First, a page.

t smith

Sen. Tina Smith: "COVID disproportionately affects those who struggle without a safe place to call home, those who are working in frontline jobs and are therefore are exposed to greater risks, people who are living in poverty, and people who are living with the historic impacts of systemic racism and the challenges that this presents around health, and housing, and wellness."

Today, Senator Tina Smith and Protect Our Care Minnesota were joined by a panel of Minnesota health care leaders and racial justice experts for a roundtable discussion on health inequities in Minnesota and the importance of access to quality, affordable health care for every Minnesotan. Roundtable participants explained how addressing health inequities fits within the broader movement for racial justice and the impact of health inequities on Minnesotans during the Coronavirus pandemic.  The roundtable was sponsored by Protect Our Care Minnesota. 

"I think we all understand that COVID is not the great equalizer," said Smith, who has made equitable access to care a priority while in office. "COVID disproportionately affects those who struggle without a safe place to call home, those who are working in frontline jobs and are therefore are exposed to greater risks, people who are living in poverty, and people who are living with the historic impacts of systemic racism and the challenges that this presents around health, and housing, and wellness."

"We need to do a better job of asking those who are most impacted, and closest to this pain and this struggle, what needs to be done, and what they need," said Dr. Rachel Hardeman, an Associate Professor at UMN School of Public Health. "We're shifting, particularly in maternal health, and it's critical moving forward."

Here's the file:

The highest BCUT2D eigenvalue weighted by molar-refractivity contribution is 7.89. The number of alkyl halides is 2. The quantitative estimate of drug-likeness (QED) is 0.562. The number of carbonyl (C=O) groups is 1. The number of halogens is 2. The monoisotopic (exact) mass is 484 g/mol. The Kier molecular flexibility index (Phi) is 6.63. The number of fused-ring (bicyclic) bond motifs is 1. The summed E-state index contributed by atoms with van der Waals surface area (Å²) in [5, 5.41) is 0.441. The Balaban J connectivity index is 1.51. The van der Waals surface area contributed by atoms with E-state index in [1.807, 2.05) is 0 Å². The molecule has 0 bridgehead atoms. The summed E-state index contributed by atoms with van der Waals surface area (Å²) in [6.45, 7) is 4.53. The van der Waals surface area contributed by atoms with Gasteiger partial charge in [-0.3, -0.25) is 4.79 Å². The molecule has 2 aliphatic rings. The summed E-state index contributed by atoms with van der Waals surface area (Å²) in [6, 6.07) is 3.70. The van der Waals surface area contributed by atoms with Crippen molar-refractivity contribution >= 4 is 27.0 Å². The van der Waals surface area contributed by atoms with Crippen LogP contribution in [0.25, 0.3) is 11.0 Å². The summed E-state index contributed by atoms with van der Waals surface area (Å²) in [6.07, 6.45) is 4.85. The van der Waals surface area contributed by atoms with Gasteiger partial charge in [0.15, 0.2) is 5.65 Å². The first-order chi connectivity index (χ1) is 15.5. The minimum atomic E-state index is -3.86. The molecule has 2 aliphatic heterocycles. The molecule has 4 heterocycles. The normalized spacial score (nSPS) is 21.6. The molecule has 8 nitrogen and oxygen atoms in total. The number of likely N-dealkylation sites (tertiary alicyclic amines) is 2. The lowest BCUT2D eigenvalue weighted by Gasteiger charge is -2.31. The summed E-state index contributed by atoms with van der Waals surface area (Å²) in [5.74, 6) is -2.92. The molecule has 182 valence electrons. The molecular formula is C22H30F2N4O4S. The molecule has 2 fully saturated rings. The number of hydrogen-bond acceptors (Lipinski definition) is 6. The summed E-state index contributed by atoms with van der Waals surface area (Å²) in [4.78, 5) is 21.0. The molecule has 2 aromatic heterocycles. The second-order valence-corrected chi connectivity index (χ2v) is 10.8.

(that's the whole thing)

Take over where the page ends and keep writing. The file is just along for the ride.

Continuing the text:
"Before you create any policy, you need to listen to communities," said James Burroughs, Chief Equity & Inclusion Officer at Children’s MN. "We can't have two community meetings in places like the capitol or somewhere else that people can't get to, and then not have child care and translators available. That's not listening."

“We really need to address Native Indians’ social conditions to improve the health conditions. You can have the highest-paid doctor seeing Native American people but if you still don’t improve their conditions, that doctor can only do so much to have that person maintain their health and wellbeing,” said Jackie Dionne, American Indian Health Director at MN Department of Health.“We need people who understand the Native Indian history and plight, and are truly invested to see the health and wellbeing improved in American Indians. ”

“Our health care system is measuring the wrong things. We’re measuring risks, outcomes of death, and all these negative things. Yes, the Affordable Care Act is great, but we need to start talking about wellness and how to get there,” saidFoua Choua Kang, the Director of Health and Wellness at Hmong American Partnership. “What does wellness look like for communities of color? Let's build that future together.

"In 2014, it was encouraging to see the Minnesota Department of Health name structural racism as the main force for health disparities," said Mónica Hurtado, a Racial Justice and Health Equity Organizer at Voices for Racial Justice. “MDH has done a lot of work, but we have much more to do. I will say that the people experiencing the disparities are the experts in their experience, and solutions coming from those directly impacted need to be at the center of any effort if we want to succeed.

“We have a set of progressive policies that are already implemented, and we can begin to build more equity within these policies, and more anti-racist thinking into these policies — one being the Affordable Care Act,” said Reuben Moore, the CEO of Minnesota Community Care. “How do we continue to support the Affordable Care Act, and continue to drive its implementation?"

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